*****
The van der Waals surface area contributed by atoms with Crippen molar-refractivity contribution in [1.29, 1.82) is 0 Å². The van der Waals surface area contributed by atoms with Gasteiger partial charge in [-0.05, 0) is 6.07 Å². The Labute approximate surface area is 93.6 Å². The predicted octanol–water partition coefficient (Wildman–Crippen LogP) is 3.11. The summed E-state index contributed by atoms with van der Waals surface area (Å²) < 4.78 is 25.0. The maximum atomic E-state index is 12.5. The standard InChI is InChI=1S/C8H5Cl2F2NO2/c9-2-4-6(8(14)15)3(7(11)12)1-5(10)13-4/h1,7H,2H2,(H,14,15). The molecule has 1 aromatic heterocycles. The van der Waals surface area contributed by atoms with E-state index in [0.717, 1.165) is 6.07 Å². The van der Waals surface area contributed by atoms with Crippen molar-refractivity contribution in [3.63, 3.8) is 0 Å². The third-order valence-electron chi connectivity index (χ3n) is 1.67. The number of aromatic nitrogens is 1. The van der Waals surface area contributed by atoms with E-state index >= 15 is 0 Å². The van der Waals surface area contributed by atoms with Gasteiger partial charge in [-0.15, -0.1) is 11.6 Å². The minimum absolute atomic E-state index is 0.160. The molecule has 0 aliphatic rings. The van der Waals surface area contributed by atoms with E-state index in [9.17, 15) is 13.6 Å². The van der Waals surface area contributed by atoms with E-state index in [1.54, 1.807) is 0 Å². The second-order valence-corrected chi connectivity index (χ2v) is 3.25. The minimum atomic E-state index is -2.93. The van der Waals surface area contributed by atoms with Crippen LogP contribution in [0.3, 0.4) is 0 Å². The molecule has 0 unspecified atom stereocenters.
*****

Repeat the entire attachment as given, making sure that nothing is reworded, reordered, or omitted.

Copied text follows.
The van der Waals surface area contributed by atoms with Crippen molar-refractivity contribution in [1.29, 1.82) is 0 Å². The van der Waals surface area contributed by atoms with Gasteiger partial charge in [-0.05, 0) is 6.07 Å². The Labute approximate surface area is 93.6 Å². The predicted octanol–water partition coefficient (Wildman–Crippen LogP) is 3.11. The summed E-state index contributed by atoms with van der Waals surface area (Å²) < 4.78 is 25.0. The maximum atomic E-state index is 12.5. The standard InChI is InChI=1S/C8H5Cl2F2NO2/c9-2-4-6(8(14)15)3(7(11)12)1-5(10)13-4/h1,7H,2H2,(H,14,15). The molecule has 1 aromatic heterocycles. The van der Waals surface area contributed by atoms with E-state index in [0.717, 1.165) is 6.07 Å². The van der Waals surface area contributed by atoms with Crippen molar-refractivity contribution in [3.63, 3.8) is 0 Å². The third-order valence-electron chi connectivity index (χ3n) is 1.67. The number of aromatic nitrogens is 1. The van der Waals surface area contributed by atoms with E-state index >= 15 is 0 Å². The van der Waals surface area contributed by atoms with Gasteiger partial charge in [-0.15, -0.1) is 11.6 Å². The minimum absolute atomic E-state index is 0.160. The molecule has 0 aliphatic rings. The van der Waals surface area contributed by atoms with E-state index in [9.17, 15) is 13.6 Å². The van der Waals surface area contributed by atoms with E-state index in [1.54, 1.807) is 0 Å². The second-order valence-corrected chi connectivity index (χ2v) is 3.25. The minimum atomic E-state index is -2.93. The van der Waals surface area contributed by atoms with Crippen LogP contribution in [0.3, 0.4) is 0 Å². The molecule has 0 unspecified atom stereocenters.